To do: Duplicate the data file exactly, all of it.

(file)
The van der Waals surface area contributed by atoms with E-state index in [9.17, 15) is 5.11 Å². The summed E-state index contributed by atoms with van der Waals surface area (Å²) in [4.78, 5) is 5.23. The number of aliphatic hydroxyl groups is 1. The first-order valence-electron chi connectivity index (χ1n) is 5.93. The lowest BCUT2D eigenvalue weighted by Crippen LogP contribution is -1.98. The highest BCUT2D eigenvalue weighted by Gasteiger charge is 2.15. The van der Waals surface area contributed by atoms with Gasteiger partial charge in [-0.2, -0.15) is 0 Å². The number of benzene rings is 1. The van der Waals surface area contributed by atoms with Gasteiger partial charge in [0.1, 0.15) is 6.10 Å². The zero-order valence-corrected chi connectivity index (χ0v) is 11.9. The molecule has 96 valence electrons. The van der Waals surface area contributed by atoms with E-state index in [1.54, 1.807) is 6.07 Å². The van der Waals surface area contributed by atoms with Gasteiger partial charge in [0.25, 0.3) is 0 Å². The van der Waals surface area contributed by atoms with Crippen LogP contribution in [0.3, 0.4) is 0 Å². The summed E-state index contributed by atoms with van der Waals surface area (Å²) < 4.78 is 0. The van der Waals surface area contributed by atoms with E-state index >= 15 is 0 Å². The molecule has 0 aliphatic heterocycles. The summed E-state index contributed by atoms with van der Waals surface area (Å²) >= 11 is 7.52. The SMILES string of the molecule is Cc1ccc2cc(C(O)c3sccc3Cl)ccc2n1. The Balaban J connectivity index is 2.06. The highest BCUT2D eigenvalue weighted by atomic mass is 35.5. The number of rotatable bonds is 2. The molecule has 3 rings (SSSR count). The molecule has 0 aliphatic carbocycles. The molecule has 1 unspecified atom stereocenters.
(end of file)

The van der Waals surface area contributed by atoms with E-state index in [9.17, 15) is 5.11 Å². The summed E-state index contributed by atoms with van der Waals surface area (Å²) in [4.78, 5) is 5.23. The number of aliphatic hydroxyl groups is 1. The first-order valence-electron chi connectivity index (χ1n) is 5.93. The lowest BCUT2D eigenvalue weighted by Crippen LogP contribution is -1.98. The highest BCUT2D eigenvalue weighted by Gasteiger charge is 2.15. The van der Waals surface area contributed by atoms with Gasteiger partial charge in [-0.2, -0.15) is 0 Å². The number of benzene rings is 1. The van der Waals surface area contributed by atoms with Gasteiger partial charge in [0.1, 0.15) is 6.10 Å². The zero-order valence-corrected chi connectivity index (χ0v) is 11.9. The molecule has 96 valence electrons. The van der Waals surface area contributed by atoms with E-state index in [1.54, 1.807) is 6.07 Å². The van der Waals surface area contributed by atoms with Gasteiger partial charge in [0.25, 0.3) is 0 Å². The van der Waals surface area contributed by atoms with Crippen LogP contribution in [0.3, 0.4) is 0 Å². The summed E-state index contributed by atoms with van der Waals surface area (Å²) < 4.78 is 0. The van der Waals surface area contributed by atoms with E-state index >= 15 is 0 Å². The molecule has 0 aliphatic heterocycles. The summed E-state index contributed by atoms with van der Waals surface area (Å²) >= 11 is 7.52. The SMILES string of the molecule is Cc1ccc2cc(C(O)c3sccc3Cl)ccc2n1. The Balaban J connectivity index is 2.06. The highest BCUT2D eigenvalue weighted by atomic mass is 35.5. The number of rotatable bonds is 2. The molecule has 3 rings (SSSR count). The molecule has 0 aliphatic carbocycles. The molecule has 1 unspecified atom stereocenters.